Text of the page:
How I Made it Through the First 30 Days in My Recovery

a woman celebrating her success on her First 30 Days in My Recovery
This entry was posted in Inspiration, Treatment on by .

Thinking back to my first 30 days in recovery makes me shudder a bit. Quite honestly, I work hard so that I do not have to have another ‘first 30 days again’. Those days were uncomfortable, confusing and full of so many unknowns. However, as difficult as they were, the experience wasn’t as horrifying as I feared it would be either. I believe that it was the right amount of pain to want to never revisit it again and also full of unexpected surprises to help soften moments throughout.

When I first arrived at detox I was coming off of my drugs of choice, which I knew would ensure physical withdrawal. I was not looking forward to this. Honestly, the initial days are a bit of a blur of sickness and not leaving my bed for anything. The first memory I have of being in a 30 day facility was overhearing some of the other clients laughing while watching tv. I was alone in the bedroom trying to push through all of my hurt, and their laughter truly struck me. I was in disbelief. These were people who I knew nothing about other than they were clients in a 30 day treatment center; so at the very least, they had somewhere less than 30 days clean and had the capacity to actually laugh and interact with one another. It blew my mind. I thought I would feel as desperate as I was feeling for eternity, that the pain would never end. However, that moment of uproarious laughter I heard from them helped to shift my perspective. I thought “ok..sometime in the next couple of weeks, I will also be able to laugh and enjoy the company of others. I can do this.”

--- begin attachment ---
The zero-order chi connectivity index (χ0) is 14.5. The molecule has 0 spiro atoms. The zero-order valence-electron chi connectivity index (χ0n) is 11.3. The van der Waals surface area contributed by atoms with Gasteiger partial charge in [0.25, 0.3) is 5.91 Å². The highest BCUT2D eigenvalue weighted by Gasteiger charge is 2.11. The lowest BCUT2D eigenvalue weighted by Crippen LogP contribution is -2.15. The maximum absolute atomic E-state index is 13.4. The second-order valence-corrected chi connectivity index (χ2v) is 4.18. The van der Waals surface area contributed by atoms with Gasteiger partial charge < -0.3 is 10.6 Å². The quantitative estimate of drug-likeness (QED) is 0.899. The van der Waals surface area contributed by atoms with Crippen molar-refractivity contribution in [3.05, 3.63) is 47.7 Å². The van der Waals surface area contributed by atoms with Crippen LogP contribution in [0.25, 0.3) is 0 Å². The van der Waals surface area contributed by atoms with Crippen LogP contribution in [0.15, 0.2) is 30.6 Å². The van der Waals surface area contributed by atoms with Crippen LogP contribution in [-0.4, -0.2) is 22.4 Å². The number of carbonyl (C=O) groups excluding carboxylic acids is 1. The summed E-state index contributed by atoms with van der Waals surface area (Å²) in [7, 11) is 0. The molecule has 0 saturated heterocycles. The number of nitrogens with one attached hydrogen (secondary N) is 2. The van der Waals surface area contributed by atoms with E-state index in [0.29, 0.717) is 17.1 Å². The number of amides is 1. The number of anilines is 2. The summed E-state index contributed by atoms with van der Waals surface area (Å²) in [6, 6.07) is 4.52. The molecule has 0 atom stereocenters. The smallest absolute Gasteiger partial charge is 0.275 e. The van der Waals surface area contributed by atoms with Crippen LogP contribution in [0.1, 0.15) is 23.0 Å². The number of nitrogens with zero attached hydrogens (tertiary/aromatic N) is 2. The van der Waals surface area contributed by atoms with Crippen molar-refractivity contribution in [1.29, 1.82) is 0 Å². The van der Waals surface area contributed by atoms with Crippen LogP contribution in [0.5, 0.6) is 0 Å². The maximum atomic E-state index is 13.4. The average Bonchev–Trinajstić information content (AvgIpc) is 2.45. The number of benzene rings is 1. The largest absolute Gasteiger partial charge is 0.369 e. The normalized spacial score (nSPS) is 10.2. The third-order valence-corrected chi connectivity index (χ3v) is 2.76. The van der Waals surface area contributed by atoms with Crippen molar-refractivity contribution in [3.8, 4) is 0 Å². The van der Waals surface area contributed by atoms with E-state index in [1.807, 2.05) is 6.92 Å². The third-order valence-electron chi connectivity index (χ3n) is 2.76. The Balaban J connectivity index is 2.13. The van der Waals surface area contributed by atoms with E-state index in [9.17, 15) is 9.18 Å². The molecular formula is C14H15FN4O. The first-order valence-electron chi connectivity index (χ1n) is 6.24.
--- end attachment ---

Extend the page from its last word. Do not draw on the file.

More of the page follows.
When I finally crawled out of bed and started to venture into the routine and structure of the facility, I certainly wasn’t feeling my best- but I also wasn’t feeling the worst. The transitionary period of discomfort was in full effect. It was the first time in … well, ever, that I had chosen to accept what my body and mind were going through instead of running away from it. I allowed myself to feel the way I was feeling, rather than suddenly expect anything more of myself. Once I had made a choice to come to terms with this being the necessary process of detoxification, it didn’t suddenly make me feel any better, but it made it easier to accept and even be a bit kinder to myself.


Sitting in groups with the other clients, meeting the different facilitators and participating fully in the planned days brought about all sorts of pleasant distractions. Initially coming into my first 30 days of recovery, every thought revolved around what *I* was feeling and how *I* was doing- but then, I became curious about the others- how did they get here? Why are they in treatment? Or, why does this person working here care to work here? It became exciting to interact with others and realize there were a tremendous amount of similarities. I was astounded at how much my story and feelings paralleled with others; clients and employees alike! I had felt so alone in the world for so long and to have a sudden feeling of connectivity was like medicine for my soul. I had no idea people like ME existed. I know that probably sounds ridiculous, but it’s true. To be able to start to build bonds with others made me excited to see what more was to come.